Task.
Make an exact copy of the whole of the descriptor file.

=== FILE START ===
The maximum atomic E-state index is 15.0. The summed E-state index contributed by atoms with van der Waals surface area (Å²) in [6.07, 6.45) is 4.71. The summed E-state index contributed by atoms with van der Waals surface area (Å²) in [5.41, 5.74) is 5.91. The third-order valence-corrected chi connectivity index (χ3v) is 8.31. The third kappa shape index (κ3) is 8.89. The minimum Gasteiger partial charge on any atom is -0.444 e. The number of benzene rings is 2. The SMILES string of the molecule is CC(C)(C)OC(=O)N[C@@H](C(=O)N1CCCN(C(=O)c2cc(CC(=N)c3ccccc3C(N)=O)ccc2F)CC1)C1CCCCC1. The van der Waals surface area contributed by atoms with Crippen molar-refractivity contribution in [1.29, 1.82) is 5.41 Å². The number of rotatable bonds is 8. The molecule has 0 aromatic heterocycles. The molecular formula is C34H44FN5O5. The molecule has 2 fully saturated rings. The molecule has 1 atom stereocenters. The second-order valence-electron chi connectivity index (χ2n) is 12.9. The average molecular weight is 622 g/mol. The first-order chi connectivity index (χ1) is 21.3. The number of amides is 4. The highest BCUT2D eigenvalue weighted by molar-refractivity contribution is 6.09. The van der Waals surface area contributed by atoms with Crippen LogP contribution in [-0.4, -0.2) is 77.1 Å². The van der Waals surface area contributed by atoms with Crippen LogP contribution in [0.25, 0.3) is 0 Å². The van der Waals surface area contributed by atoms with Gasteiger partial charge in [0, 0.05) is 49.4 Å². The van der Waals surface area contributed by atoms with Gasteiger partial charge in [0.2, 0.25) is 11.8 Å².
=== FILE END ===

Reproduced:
The maximum atomic E-state index is 15.0. The summed E-state index contributed by atoms with van der Waals surface area (Å²) in [6.07, 6.45) is 4.71. The summed E-state index contributed by atoms with van der Waals surface area (Å²) in [5.41, 5.74) is 5.91. The third-order valence-corrected chi connectivity index (χ3v) is 8.31. The third kappa shape index (κ3) is 8.89. The minimum Gasteiger partial charge on any atom is -0.444 e. The number of benzene rings is 2. The SMILES string of the molecule is CC(C)(C)OC(=O)N[C@@H](C(=O)N1CCCN(C(=O)c2cc(CC(=N)c3ccccc3C(N)=O)ccc2F)CC1)C1CCCCC1. The van der Waals surface area contributed by atoms with Crippen molar-refractivity contribution in [1.29, 1.82) is 5.41 Å². The number of rotatable bonds is 8. The molecule has 0 aromatic heterocycles. The molecular formula is C34H44FN5O5. The molecule has 2 fully saturated rings. The molecule has 1 atom stereocenters. The second-order valence-electron chi connectivity index (χ2n) is 12.9. The average molecular weight is 622 g/mol. The first-order chi connectivity index (χ1) is 21.3. The number of amides is 4. The highest BCUT2D eigenvalue weighted by molar-refractivity contribution is 6.09. The van der Waals surface area contributed by atoms with Crippen LogP contribution in [-0.4, -0.2) is 77.1 Å². The van der Waals surface area contributed by atoms with Crippen LogP contribution in [0.25, 0.3) is 0 Å². The van der Waals surface area contributed by atoms with Gasteiger partial charge in [0, 0.05) is 49.4 Å². The van der Waals surface area contributed by atoms with Gasteiger partial charge in [0.2, 0.25) is 11.8 Å².